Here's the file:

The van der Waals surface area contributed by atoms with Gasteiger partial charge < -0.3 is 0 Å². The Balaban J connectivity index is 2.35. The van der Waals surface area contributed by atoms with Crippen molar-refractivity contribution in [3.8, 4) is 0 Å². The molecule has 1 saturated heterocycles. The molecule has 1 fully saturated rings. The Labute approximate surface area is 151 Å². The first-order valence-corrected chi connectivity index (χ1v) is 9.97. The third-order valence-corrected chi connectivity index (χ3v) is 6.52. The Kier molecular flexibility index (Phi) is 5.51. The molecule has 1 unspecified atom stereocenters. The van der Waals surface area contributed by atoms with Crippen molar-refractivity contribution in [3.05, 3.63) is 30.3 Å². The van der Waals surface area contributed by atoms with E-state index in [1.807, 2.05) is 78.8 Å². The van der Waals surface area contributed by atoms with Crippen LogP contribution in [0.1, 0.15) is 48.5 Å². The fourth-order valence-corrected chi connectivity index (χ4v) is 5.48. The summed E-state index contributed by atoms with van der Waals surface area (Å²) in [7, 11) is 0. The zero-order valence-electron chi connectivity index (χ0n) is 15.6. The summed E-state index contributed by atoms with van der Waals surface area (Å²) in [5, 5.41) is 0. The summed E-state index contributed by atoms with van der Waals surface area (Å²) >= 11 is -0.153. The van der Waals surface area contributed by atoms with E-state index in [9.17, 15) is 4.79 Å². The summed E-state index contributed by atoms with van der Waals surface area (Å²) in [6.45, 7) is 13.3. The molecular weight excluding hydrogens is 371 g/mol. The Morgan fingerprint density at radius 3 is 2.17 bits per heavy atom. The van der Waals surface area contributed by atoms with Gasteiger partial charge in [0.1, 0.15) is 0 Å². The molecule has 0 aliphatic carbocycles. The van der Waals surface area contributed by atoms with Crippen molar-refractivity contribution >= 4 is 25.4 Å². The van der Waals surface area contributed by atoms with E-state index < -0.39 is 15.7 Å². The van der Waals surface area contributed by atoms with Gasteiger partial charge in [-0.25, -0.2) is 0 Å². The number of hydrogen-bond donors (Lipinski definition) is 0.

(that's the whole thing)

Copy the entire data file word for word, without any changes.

The van der Waals surface area contributed by atoms with Gasteiger partial charge < -0.3 is 0 Å². The Balaban J connectivity index is 2.35. The van der Waals surface area contributed by atoms with Crippen molar-refractivity contribution in [3.8, 4) is 0 Å². The molecule has 1 saturated heterocycles. The molecule has 1 fully saturated rings. The Labute approximate surface area is 151 Å². The first-order valence-corrected chi connectivity index (χ1v) is 9.97. The third-order valence-corrected chi connectivity index (χ3v) is 6.52. The Kier molecular flexibility index (Phi) is 5.51. The molecule has 1 unspecified atom stereocenters. The van der Waals surface area contributed by atoms with Crippen molar-refractivity contribution in [3.05, 3.63) is 30.3 Å². The van der Waals surface area contributed by atoms with E-state index in [1.807, 2.05) is 78.8 Å². The van der Waals surface area contributed by atoms with Crippen LogP contribution in [0.1, 0.15) is 48.5 Å². The fourth-order valence-corrected chi connectivity index (χ4v) is 5.48. The summed E-state index contributed by atoms with van der Waals surface area (Å²) in [7, 11) is 0. The zero-order valence-electron chi connectivity index (χ0n) is 15.6. The summed E-state index contributed by atoms with van der Waals surface area (Å²) in [5, 5.41) is 0. The summed E-state index contributed by atoms with van der Waals surface area (Å²) >= 11 is -0.153. The van der Waals surface area contributed by atoms with E-state index in [9.17, 15) is 4.79 Å². The summed E-state index contributed by atoms with van der Waals surface area (Å²) in [6.45, 7) is 13.3. The molecular weight excluding hydrogens is 371 g/mol. The Morgan fingerprint density at radius 3 is 2.17 bits per heavy atom. The van der Waals surface area contributed by atoms with Gasteiger partial charge in [0.1, 0.15) is 0 Å². The molecule has 0 aliphatic carbocycles. The van der Waals surface area contributed by atoms with Crippen molar-refractivity contribution >= 4 is 25.4 Å². The van der Waals surface area contributed by atoms with E-state index < -0.39 is 15.7 Å². The van der Waals surface area contributed by atoms with Gasteiger partial charge in [-0.25, -0.2) is 0 Å². The number of hydrogen-bond donors (Lipinski definition) is 0.